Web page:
Opinion

Clinton’s education plan more realistic than Sanders’

Former Secretary of State Hillary Clinton and Senator Bernie Sanders are the two leading horses in the race for the Democratic presidential nomination. Clinton’s campaign recently released its “New College Compact” to curb debt incurred by college students. However, staunch advocates for Sanders remain skeptical about Hillary’s plan in comparison to the elementary plan provided by her opponent.

From his entrance into the presidential race, Sanders has identified himself as a democratic socialist, citing the education systems of Denmark and Sweden as examples that the United States should emulate. But the radical idea that higher education past K-12 is a public good is more idealistic than realistic. The United States’ higher education system is dependent on incentive for hard work. Many public colleges reward students regardless of socioeconomic status based on their work ethic in high school. Viewing a university education as a public good removes the incentive to upkeep academic rigor in earlier education in hopes of earning scholarships to attend university.

Garrett Hardin’s “Tragedy of the Commons” theory is often used to explain the degradation of publicly accessible goods. Similar to how common land would be overgrazed, one can argue that the liberation from economic accountability will lead to the deterioration of the American higher education system. Sanders’s simple plan hits a roadblock.

Although Sanders’s campaign has commended Clinton’s “New College Compact” as a “step in the right direction,” the campaign has expressed disinterest in Clinton’s inclusion of expanding the work-study program. The inclusion of the work-study program, however, keeps in American capitalistic spirit.

According to the World Intellectual Property Organization’s statistics on patent applications, the United States receives five times as many patent applications as those of the whole Europe. Now you have to decide between changing the American education system to emulate those of European Socialist states and buttressing those in need while keeping incentive.

Sathvik Palakurty is a freshman majoring in chemistry.

Feature photo courtesy Pixabay user cleverdesigner

August 29, 2015

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Sathvik Palakurty


5 COMMENTS ON THIS POST To “Clinton’s education plan more realistic than Sanders’”

  1. Regs says:

    This article is very insightful. I, for one, am very excited for a woman to be in power

  2. Sathvik Palakurty says:

    Responses
    1. Bernie Sanders holds the view that higher education is a public good. Public goods are commodities that are accessible to everyone. The slavery to Bank of America is possibly a legitimate concern that Hillary’s plan also addresses. “The New College Compact” provides a loan-free option to go to school.
    2. Work study is not enough. That is correct! The status quo is not what is being discussed in the article but rather the plans that the presidential candidates hold for the future of higher education.
    3. World Intellectual Property Organization’s statistics are definitely relevant. While my argument might not be deductively valid, it is definitely inductively strong.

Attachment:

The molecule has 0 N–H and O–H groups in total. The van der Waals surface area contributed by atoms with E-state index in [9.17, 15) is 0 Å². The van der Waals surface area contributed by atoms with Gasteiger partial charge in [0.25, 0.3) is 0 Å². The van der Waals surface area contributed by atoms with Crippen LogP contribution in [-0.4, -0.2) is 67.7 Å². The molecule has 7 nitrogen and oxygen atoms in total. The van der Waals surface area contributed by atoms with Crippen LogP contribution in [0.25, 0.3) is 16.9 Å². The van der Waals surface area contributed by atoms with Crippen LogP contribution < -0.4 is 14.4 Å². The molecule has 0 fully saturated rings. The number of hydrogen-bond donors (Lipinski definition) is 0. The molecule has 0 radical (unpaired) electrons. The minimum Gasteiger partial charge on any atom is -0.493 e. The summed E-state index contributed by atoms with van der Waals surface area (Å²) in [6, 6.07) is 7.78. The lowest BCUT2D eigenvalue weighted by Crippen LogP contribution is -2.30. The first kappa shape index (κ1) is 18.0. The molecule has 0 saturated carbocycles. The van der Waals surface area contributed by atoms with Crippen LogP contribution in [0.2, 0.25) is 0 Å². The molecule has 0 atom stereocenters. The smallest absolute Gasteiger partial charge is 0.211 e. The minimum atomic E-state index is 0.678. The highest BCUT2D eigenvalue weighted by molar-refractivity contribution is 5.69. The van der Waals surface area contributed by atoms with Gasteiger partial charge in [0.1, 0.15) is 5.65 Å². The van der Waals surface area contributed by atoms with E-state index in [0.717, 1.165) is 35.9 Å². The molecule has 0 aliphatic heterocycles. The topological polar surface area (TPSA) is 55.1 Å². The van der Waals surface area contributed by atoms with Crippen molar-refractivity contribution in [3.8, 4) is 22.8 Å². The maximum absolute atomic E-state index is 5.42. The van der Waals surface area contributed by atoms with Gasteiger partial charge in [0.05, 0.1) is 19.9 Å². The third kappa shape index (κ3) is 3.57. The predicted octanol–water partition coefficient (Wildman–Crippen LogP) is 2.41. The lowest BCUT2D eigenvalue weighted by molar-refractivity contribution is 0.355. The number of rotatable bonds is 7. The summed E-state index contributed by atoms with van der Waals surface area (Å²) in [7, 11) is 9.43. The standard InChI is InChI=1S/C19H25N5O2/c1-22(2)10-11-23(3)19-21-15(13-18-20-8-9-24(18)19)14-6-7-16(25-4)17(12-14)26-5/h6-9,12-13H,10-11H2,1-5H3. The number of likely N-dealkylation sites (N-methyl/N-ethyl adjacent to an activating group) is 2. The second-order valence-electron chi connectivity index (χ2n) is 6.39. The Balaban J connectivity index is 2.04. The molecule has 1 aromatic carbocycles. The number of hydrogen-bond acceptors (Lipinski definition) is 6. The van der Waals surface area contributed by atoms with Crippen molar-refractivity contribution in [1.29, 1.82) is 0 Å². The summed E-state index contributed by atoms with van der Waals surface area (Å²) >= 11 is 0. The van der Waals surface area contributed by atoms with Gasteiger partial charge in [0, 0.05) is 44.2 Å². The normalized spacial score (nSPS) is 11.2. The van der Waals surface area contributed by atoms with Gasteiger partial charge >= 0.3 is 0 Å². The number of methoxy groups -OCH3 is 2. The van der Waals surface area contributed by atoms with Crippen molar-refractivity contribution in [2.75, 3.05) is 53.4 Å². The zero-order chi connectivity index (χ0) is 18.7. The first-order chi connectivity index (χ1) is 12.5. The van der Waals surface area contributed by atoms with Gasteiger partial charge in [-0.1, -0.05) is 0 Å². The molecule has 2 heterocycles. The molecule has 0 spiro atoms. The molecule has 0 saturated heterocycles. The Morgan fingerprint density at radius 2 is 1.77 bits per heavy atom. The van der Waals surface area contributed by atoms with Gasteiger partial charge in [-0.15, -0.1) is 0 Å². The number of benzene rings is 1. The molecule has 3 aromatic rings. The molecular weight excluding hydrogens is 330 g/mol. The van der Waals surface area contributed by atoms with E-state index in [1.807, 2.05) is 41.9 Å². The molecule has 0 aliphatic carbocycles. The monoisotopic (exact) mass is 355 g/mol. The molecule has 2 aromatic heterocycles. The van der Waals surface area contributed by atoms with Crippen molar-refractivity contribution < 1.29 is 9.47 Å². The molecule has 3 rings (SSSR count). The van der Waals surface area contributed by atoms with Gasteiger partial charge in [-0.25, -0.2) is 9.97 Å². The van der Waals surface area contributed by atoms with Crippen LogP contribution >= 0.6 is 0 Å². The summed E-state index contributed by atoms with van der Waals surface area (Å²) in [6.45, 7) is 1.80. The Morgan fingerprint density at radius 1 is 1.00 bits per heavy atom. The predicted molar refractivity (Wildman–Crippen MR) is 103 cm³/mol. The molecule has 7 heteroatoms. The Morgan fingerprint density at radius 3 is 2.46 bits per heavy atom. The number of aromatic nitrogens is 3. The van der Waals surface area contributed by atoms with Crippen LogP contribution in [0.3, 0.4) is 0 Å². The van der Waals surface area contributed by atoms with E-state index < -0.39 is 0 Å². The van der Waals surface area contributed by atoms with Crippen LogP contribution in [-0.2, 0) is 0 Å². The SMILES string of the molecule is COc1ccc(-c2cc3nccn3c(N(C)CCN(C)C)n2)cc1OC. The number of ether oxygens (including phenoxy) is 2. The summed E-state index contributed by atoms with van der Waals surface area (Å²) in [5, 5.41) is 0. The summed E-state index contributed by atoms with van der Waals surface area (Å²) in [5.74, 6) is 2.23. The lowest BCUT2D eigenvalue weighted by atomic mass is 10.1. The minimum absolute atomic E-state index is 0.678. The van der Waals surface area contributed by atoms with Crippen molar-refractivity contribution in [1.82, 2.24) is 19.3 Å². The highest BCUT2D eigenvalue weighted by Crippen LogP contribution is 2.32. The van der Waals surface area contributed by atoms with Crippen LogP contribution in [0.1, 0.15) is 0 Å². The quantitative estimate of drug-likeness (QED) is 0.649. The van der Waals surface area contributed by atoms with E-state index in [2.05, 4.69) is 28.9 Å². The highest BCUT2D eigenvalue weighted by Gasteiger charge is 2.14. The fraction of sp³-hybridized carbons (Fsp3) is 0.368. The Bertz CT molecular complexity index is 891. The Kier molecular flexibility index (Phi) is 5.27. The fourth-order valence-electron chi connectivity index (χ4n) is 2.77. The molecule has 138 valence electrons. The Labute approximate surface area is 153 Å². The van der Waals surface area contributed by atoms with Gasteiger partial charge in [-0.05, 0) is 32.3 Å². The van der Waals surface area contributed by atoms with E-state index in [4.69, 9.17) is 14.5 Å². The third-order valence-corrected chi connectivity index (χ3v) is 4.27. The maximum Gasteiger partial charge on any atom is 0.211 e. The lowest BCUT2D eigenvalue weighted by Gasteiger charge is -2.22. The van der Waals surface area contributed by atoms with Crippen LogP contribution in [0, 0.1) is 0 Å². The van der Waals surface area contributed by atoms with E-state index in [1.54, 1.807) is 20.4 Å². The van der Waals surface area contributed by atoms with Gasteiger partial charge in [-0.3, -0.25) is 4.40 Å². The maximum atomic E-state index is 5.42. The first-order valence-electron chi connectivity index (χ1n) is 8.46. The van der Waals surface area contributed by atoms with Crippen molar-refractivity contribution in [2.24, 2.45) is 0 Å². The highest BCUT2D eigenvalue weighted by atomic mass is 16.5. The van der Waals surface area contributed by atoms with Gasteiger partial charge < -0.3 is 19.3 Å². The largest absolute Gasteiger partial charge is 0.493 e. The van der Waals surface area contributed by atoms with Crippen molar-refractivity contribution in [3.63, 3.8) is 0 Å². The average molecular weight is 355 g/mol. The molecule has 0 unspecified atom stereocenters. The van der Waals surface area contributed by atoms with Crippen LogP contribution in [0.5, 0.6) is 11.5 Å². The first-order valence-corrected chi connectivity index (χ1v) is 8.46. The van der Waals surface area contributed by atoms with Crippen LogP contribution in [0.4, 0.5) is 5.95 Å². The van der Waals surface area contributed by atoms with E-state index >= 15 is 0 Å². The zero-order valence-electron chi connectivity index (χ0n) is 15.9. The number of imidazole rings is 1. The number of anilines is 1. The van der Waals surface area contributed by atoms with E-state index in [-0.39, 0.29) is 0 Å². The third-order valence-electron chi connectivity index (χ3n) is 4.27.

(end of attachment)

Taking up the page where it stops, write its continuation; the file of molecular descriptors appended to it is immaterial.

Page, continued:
Bernie Sanders indicates that we should emulate socialist European states with regards to higher education. Empirically, socialist European states have not produces as many patents OR academic papers as the universities in the United States. The statistics simply raise the question that emulating socialist European states may not be the best option. Clinton’s plan does not emulate socialist European states.

    I understand that Sanders wants to give every American the right to quality education. I am simply raising the possibility of the degradation of quality. Hilary’s plan is quite thorough and more pragmatic than that of Sanders. That is simply the argument of the article.

  3. Student says:

    1. You incorrectly assume that free college would be open to everyone. The Sanders plan removes students from slavery to Bank of America while enriching American education.

    2. Work study is not enough. It pays a small fraction of college costs, and free college removes the need for federal work study.

    3. Your patent statistics are irrelevant. They are not a measure of competitiveness. How does that advance your argument at all? Your logic follows that ANY change to the American education system would make it Socialist.

    Hillary Clinton simply works at the edges of the problem, while Bernie Sanders wants to give every American the right to quality education.

  4. Sathvik Palakurty says:

    I am making the argument that the plan that Sanders provides is innately flawed. I also think it is absurd for the Sanders campaign to criticize Clinton campaign’s inclusion of work-study in its “New College Compact.” Hilary’s plan removes barriers for those who cannot attend college while keeping incentive in play. More people going to college is definitely a good thing, but the path to getting increased university attendance is also important.

  5. Student says:

    The author makes the argument that more people going to college is a bad thing.

    wut

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